As the announcement of Rick Wagoner’s resignation as CEO of General Motors makes clear, the enormous investments the federal government has been making in private enterprises, including the auto industry, will severely test the ability of private sector executives to meet the expectations of their new government bosses. The long-term credibility of Detroit now rests on their ability to win over the rising generation of Millennials, born between 1982 and 2003, who are the future consumers for the auto industry—and the core of President Obama’s political support. Their environmental focus and civic minded attitudes will challenge executives to align their private sector goals with public policy in ways the country has not witnessed since the New Deal. Sadly, so far, it’s a test many business leaders seem likely to fail.
In the case of the American auto industry this failure has deep roots. Attempts to nudge Detroit into producing more fuel-efficient vehicles have been going on since the 1973-4 Arab Oil embargo, which led Congress to establish Corporate Average Fuel Efficiency (CAFÉ) standards for cars and light trucks. When Bill Clinton became President he agreed to delay the adoption of higher CAFÉ standards until it could be proven that such goals were attainable.
This formulation opened the door for what came to be known as the Partnership for a New Generation of Vehicles or PNGV. Reluctantly supported by the Big Three, PNGV provided approximately a quarter of a billion dollars in government research funds to demonstrate the feasibility of producing a midsize sedan that could get 80 mpg. Often called “the moon shot of the 90s,” each car company was to make a prototype of such a vehicle by the politically convenient year of 2000 and begin mass production by 2004, another presidential election year.
Vice President Gore, who had been in charge of the PNGV program since its inception, met personally with the Big Three CEOs from 1998-2000 to make sure they did not forget their past commitments to build an environmentally friendly family sedan. But the answer from many in Detroit was emphatic: profits were coming from SUVs and heavy-duty trucks, not cars. When Gore suggested they deploy a 60 mpg hybrid passenger sedan in 2002 rather than waiting for an 80 mpg version in 2004. Ford’s Peter Pestillo and his UAW ally, Steve Yokich, quickly replied, “no way.” Pestillo maintained, “We need much more time than that to make them cost competitive.
Not all executives were blind to the challenge. General Motors’ Vice-Chairman, Harry Pearce had been the driving force behind GM’s ill-fated EV1 electric car experiment. Despite a bout with leukemia that took him out of consideration for CEO of the company, he and his allies within GM had a powerful influence on the company's CEO, Jack Smith, and a powerful ally at Ford in the Chairman of its Board of Directors, William Clay “Bill” Ford, Jr., great grandson of the company’s founder.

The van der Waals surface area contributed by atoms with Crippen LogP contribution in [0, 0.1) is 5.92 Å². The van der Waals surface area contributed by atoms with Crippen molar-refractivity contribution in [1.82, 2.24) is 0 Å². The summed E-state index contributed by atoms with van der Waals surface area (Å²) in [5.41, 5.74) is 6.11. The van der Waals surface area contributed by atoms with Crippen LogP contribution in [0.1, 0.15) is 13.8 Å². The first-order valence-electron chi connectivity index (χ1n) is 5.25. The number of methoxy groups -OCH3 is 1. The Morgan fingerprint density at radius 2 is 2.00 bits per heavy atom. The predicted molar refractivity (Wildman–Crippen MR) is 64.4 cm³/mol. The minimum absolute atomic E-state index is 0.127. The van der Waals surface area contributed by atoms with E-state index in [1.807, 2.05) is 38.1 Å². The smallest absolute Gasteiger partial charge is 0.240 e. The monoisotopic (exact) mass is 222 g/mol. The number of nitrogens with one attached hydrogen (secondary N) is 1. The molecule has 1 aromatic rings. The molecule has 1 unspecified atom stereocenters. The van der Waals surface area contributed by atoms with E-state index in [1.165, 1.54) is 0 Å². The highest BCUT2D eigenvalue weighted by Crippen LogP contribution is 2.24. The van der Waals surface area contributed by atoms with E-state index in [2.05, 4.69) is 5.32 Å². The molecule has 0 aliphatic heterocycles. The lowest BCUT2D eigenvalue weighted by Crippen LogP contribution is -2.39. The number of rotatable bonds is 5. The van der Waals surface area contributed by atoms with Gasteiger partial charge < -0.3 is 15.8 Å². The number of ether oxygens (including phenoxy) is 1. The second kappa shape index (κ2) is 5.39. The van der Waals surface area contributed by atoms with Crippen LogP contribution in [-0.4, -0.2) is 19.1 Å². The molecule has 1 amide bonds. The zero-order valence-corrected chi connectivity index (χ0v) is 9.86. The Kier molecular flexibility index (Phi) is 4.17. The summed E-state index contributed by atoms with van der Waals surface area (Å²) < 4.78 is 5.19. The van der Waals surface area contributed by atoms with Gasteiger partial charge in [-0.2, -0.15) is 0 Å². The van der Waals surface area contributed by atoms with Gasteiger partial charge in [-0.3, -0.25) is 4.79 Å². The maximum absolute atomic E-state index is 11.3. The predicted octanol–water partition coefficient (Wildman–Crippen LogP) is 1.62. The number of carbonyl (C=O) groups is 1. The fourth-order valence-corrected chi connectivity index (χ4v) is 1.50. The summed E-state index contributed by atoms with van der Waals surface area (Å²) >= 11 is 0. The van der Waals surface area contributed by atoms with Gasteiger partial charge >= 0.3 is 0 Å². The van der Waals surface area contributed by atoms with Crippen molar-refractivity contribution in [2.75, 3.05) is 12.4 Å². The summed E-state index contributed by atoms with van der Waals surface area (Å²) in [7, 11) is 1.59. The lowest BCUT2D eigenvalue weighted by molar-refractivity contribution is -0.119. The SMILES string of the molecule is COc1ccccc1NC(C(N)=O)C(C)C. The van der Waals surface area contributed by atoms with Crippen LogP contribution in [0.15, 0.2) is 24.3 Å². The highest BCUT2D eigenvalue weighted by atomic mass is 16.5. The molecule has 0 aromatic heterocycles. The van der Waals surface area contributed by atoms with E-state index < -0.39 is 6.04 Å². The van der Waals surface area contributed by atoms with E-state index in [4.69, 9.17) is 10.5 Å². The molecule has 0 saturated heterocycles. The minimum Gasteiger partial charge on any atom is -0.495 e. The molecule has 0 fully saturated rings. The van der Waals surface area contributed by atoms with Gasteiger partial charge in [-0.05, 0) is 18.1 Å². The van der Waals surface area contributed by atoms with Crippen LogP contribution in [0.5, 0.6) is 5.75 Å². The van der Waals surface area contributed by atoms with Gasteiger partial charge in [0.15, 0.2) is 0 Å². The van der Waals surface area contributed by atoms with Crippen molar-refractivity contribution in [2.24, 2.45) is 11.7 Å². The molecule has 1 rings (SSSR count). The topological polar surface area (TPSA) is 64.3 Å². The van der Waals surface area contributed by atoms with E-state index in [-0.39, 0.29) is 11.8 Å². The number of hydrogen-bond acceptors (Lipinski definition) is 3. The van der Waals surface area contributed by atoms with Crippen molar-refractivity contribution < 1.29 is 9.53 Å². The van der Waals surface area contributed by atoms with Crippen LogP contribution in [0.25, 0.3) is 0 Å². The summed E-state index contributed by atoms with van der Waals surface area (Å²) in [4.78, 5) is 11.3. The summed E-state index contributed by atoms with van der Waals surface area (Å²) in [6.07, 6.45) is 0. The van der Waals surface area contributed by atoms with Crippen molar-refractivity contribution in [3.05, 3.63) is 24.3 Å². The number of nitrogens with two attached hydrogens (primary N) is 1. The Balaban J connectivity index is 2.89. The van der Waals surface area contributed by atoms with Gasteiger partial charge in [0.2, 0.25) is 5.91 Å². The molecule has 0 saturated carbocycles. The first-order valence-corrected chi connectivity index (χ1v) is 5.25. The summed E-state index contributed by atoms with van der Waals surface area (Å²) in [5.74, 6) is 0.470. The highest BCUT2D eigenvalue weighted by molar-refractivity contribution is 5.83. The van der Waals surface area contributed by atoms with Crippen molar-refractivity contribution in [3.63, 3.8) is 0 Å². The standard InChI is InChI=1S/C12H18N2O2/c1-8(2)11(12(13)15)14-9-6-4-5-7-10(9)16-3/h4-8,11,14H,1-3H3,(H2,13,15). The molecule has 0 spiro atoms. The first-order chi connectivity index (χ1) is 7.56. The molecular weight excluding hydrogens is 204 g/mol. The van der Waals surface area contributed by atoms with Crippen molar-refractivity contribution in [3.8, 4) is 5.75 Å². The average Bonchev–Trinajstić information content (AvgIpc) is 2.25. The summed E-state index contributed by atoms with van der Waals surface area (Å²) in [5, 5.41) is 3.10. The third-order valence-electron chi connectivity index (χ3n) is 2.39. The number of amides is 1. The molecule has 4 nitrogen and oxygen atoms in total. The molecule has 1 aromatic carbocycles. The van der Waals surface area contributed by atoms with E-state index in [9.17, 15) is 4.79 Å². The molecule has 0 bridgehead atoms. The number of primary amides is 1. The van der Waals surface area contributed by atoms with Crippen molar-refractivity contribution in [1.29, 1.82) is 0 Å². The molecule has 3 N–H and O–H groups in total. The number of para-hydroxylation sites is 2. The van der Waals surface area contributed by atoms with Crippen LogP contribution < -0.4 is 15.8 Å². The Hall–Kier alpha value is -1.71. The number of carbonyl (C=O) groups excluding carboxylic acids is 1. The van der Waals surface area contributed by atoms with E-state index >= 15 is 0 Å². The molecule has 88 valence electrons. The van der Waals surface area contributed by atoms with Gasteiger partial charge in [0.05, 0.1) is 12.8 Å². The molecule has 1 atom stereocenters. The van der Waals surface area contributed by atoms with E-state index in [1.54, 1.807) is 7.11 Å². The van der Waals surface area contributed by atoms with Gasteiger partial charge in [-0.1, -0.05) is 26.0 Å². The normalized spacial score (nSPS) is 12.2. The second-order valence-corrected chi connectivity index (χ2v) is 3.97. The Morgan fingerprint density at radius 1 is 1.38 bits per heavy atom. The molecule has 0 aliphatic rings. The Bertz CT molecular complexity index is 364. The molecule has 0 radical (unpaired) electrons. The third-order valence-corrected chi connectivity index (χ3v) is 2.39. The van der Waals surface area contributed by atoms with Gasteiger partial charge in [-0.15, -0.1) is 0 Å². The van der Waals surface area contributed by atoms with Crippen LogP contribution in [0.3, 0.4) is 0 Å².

Unfortunately for America, General Motors decided to go in the opposite direction. Rich Wagoner, who became the company’s ' CEO in June 2000, embarked upon an SUV-centered strategy that won GM big profits for a brief period. Since then, however, GM’s stock has plunged 95%, from more than $60 per share to less than $4 in 2009. General Motors, which lost $70 billion since 2005, has seen its market share cut in half. Seven years after the Bush administration basically abandoned the PNGV program, when asked what decision he most regretted, Wagoner told Motor Trend magazine, “ending the EV1 electric car program and not putting the right resources into PNGV. It didn’t affect profitability but it did affect image.” [emphasis added]
Having failed to embrace a public partnership with a sympathetic government, Wagoner was forced to beg for a federal bailout with onerous conditions to avoid bankruptcy. Ironically, he learned this past weekend that the price for such government support would be his resignation as CEO.
Had the auto industry taken Gore’s lead a decade ago and built a positive image among the very environmentally conscious Millennial Generation, it might have built a constituency to support the government’s assistance. Instead, the companies’ brands, particularly GM’s, have taken such a beating that the President-elect recently reminded the car companies that “the American people’s patience is wearing thin.” In contrast to young Baby Boomers buying songs by the Beach Boys celebrating the Motor City’s products, the country seems ready to drive their “Chevy to the levee” and tell the company “the levee is dry.”
But that is not the right answer. Millennials bring not only an acute environmental consciousness to the country’s political debate, but a desire for pragmatic solutions to the nation’s problems that promote economic equality and opportunity. To secure their support, however, the domestic automobile industry has to be seen as a contributor in ending America’s dependence on foreign oil and improving our environment. Not only would such an approach assure the industry’s future profitability, it would also remake its image in a way that will appeal to the next generation of customers, Millennials, and the politicians they support.